Structure vs. Structuration

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The concept of structure can, traditionally, be related to the so-called ‘structuralist’ way of thinking. This paradigm, which can be traced back to the workings of Durkheim and De Saussure (on structural linguistics), gained ground as “one of the most influential scientific approaches of the twentieth century” (Lippuner & Werlen, 2009, p. 2), thanks to both structural anthropology and Marxist structuralism. All the lines of thought that can be placed under the umbrella of ‘structuralism’ are concerned with the way in which certain underlying universal, independent and fixed structures shape and determine “individual acting, thinking and talking” (that is, human agency) (Lippuner & Werlen, 2009, p. 2). These stable and stabilizing structures, which can be defined as “superindividual distribution patterns and collective symbol systems” (Lippuner & Werlen, 2009, p. 2), can take all kinds of forms. They can be, for instance, social (think in the tradition of Jean Piaget about structures in knowledge), economical (think in the tradition of Karl Marx, about capitalism) or cultural.

‘Structuration’ is a notion that is at the centre of attention in the work of the British sociologist Anthony Giddens, who, with his structuration theory, tried to solve the classical dichotomy within social science between structure (determinism) and agency (voluntarism). He states that not the structural categories of societies or social life should be the focus of social science (as structuralists claim), but ‘acts of structuration’. That is, social research should pay attention to the way that human agency constitutes social structures, as well as to the way that these social structures also work as the means of this constitution (‘the duality of social structures’). From this point of view structures are not something ‘out there’, something given a priori, but they are, instead, the outcome of actions (see also the entry of structuralism) as well as the meaning for generating action (or social praxis) (Lippuner & Werlen, 2009, p. 3). Also, structures from this point of view, which consist out of rules and resources, are not capable of acting themselves, as they have no consciousness. Furthermore, it is important to note that from this perspective ‘structure’ is implicated in every moment of social interaction. ‘Structures’ are not only constraints but also the very conditions of social action and, conversely, structure is an ‘absent’ order of differences, ‘present’ only in the moments of social interaction through which it is itself reproduced or transformed” (Giddens, in Gregory, Johnston, Pratt, Watts & Whatmore 2009, p. 726).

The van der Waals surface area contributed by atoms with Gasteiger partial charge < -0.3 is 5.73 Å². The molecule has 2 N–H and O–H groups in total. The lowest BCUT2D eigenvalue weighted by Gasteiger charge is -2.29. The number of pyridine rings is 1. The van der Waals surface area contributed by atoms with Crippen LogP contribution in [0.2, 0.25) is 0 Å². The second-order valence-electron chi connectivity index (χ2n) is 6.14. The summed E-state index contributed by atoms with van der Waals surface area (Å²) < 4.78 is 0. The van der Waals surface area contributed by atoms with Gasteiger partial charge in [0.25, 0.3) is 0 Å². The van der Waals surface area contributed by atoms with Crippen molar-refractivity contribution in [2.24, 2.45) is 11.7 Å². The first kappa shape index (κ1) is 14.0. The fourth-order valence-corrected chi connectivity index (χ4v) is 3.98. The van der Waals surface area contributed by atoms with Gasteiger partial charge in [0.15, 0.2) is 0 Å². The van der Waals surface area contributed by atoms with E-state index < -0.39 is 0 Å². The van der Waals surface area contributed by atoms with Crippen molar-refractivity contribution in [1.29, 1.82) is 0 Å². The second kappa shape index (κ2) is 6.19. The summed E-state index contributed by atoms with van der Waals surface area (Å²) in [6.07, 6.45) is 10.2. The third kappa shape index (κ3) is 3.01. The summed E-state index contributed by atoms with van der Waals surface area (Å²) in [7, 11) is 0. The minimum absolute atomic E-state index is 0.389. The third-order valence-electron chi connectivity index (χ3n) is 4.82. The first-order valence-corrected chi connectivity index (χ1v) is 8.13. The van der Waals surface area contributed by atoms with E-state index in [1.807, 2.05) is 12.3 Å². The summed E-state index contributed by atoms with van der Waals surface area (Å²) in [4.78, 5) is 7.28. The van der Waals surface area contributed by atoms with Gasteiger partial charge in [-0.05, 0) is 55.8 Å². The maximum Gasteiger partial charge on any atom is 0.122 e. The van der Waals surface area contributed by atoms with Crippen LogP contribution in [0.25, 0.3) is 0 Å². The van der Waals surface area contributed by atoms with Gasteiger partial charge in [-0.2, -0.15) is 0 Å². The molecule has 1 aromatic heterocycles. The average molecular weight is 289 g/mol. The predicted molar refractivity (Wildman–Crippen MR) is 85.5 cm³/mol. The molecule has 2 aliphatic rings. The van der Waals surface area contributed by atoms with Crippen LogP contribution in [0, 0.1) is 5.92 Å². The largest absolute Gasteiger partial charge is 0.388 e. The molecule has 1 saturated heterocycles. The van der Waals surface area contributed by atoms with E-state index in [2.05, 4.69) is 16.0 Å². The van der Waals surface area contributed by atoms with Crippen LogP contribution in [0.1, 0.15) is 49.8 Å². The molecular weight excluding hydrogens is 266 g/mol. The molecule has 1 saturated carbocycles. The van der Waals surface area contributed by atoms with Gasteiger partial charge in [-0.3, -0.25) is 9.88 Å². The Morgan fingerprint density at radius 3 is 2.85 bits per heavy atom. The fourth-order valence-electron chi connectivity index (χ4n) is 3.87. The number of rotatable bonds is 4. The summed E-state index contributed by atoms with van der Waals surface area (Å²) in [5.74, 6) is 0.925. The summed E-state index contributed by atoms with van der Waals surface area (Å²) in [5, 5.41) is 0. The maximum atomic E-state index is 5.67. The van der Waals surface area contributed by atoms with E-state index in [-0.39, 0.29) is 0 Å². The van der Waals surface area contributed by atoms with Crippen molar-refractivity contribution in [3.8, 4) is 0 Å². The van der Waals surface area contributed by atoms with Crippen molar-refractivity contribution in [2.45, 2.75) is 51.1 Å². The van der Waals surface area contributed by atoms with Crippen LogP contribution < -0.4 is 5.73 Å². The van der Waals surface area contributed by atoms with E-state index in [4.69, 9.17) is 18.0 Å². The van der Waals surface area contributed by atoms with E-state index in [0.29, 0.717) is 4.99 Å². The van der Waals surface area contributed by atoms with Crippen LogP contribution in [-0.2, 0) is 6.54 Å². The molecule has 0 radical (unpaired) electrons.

The above implies that the concept of structure from a structuralist point of view refers to (a high degree of) determinism, by giving the way within which social structures determine human agency analytical priority, whereas the term of structuration leaves room for a higher degree of individual human agency, taking a middle ground position between individual voluntarism on the one hand, and structuralism on the other: “It (structuration theory) does not deny that super-individual social circumstances provide the frame for the actors’ individual actions. However, structuration theory also points out that social structures have to be continually produced and reproduced, that is, maintained in everyday practices” (Lippuner & Werlen, 2009, p. 3). It is, therefore, claimed by Giddens that social life is an ongoing process of structuration (Gregory, Johnston, Pratt, Watts & Whatmore 2009).


  • Gregory, D., Johnston, R., Pratt, G., Watts, M. & Whatmore, S. (2009). The Dictionary of Human Geography, 5th edition. London: Wiley-Blackwell Publishing.
  • Lippuner, R. & Werlen, B. (2009) Structuration Theory. In: International Encyclopedia for Human Geography. Elsevier.



  • Page enhanced and added to Category 'Anthony Giddens' by Iris van der Wal - 18:03, October 19th 2012
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